A Health Microinsurance Scheme (HMI) is more effective compared to Out-of-Pocket (OOP) payments in improving health equity and clinical outcomes for private primary care clinics in Kuala Lumpur, Malaysia.
Malaysian Research Ethics Committee, Ministry of Health Malaysia, 04/03/2016, ref: NMRR-16-172-29311(IIR)
Multi-centre quasi-experimental two arm pre-post intervention trial
Primary study design
Secondary study design
Randomised parallel trial
Patient information sheet
Not available in web format, please use the contact details below to request a patient information sheet
Financing primary healthcare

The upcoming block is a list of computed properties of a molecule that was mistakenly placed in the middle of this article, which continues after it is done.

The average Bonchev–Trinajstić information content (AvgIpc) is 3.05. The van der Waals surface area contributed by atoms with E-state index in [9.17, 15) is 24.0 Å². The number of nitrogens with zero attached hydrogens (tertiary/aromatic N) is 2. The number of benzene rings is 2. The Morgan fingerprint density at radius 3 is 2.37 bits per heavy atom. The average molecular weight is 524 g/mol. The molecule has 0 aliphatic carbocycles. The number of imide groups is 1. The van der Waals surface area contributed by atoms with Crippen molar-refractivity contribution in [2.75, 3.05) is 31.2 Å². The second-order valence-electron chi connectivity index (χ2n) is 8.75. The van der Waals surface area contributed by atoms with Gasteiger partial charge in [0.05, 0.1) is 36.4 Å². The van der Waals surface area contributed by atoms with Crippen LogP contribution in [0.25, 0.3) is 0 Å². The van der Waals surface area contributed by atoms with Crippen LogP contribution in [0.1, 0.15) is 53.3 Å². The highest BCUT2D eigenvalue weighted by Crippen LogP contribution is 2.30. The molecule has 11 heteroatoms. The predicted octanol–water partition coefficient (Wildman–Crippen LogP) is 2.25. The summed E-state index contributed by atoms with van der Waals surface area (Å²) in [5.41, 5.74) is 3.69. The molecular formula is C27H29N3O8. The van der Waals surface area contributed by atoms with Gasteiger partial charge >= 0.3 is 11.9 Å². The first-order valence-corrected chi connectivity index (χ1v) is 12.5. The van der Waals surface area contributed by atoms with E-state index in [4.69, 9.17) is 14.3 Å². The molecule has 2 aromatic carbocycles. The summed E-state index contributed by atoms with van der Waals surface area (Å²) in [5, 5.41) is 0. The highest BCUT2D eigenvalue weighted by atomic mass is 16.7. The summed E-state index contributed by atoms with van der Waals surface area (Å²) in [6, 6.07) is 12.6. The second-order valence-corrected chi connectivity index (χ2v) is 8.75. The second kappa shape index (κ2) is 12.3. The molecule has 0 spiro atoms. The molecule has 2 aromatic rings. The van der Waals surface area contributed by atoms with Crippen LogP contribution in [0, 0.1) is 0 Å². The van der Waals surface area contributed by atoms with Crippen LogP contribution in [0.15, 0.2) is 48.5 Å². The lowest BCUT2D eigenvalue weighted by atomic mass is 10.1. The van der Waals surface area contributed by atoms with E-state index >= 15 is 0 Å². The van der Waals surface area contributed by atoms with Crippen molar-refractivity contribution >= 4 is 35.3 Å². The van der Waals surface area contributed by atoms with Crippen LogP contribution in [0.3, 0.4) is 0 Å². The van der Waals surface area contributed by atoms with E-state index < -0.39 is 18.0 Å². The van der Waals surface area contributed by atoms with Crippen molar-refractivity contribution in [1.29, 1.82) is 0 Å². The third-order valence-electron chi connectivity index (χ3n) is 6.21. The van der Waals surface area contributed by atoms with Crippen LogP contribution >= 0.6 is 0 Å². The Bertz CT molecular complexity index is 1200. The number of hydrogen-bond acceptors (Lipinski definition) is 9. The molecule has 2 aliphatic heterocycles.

From each clinic, the list of patients who pay Out-Of-Pocket for consultation/treatment (current practice in Private Primary Care clinics in Malaysia) are compiled by family. These are patients who are already regular clients of these clinics and no outside populations are being recruited. Fifty seven households are then randomly selected from each clinic. Once the heads of the households provide informed consent, all participants answer a detailed questionnaire to capture their health-seeking behaviour, monthly health expenditure and through patient records at the clinic, capture changes in clinical outcomes for those with chronic disease. Participants attending one clinic take part in the Health Microinsurance Scheme (HMI) and those attending the other take part in a control arm.